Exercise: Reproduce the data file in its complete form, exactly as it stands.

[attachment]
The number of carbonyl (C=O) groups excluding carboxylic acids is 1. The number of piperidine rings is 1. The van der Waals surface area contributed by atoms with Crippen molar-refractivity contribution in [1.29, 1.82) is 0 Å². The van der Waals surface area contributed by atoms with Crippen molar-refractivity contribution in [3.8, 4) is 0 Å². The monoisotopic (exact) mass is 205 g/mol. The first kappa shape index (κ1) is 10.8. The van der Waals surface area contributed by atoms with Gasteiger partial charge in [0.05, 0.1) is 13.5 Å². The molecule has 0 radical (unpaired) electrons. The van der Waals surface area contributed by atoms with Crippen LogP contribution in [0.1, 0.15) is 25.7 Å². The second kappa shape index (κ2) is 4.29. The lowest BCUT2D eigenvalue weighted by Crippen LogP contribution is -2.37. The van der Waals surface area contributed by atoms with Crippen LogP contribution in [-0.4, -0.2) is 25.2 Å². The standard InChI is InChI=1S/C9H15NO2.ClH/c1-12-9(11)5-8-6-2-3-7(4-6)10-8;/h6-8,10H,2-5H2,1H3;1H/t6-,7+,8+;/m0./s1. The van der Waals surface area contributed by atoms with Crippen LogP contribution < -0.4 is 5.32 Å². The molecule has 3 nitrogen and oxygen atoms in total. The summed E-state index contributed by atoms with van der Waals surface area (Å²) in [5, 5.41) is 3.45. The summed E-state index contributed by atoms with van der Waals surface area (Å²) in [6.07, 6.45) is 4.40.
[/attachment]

The number of carbonyl (C=O) groups excluding carboxylic acids is 1. The number of piperidine rings is 1. The van der Waals surface area contributed by atoms with Crippen molar-refractivity contribution in [1.29, 1.82) is 0 Å². The van der Waals surface area contributed by atoms with Crippen molar-refractivity contribution in [3.8, 4) is 0 Å². The monoisotopic (exact) mass is 205 g/mol. The first kappa shape index (κ1) is 10.8. The van der Waals surface area contributed by atoms with Gasteiger partial charge in [0.05, 0.1) is 13.5 Å². The molecule has 0 radical (unpaired) electrons. The van der Waals surface area contributed by atoms with Crippen LogP contribution in [0.1, 0.15) is 25.7 Å². The second kappa shape index (κ2) is 4.29. The lowest BCUT2D eigenvalue weighted by Crippen LogP contribution is -2.37. The van der Waals surface area contributed by atoms with Crippen LogP contribution in [-0.4, -0.2) is 25.2 Å². The standard InChI is InChI=1S/C9H15NO2.ClH/c1-12-9(11)5-8-6-2-3-7(4-6)10-8;/h6-8,10H,2-5H2,1H3;1H/t6-,7+,8+;/m0./s1. The van der Waals surface area contributed by atoms with Crippen LogP contribution < -0.4 is 5.32 Å². The molecule has 3 nitrogen and oxygen atoms in total. The summed E-state index contributed by atoms with van der Waals surface area (Å²) in [5, 5.41) is 3.45. The summed E-state index contributed by atoms with van der Waals surface area (Å²) in [6.07, 6.45) is 4.40.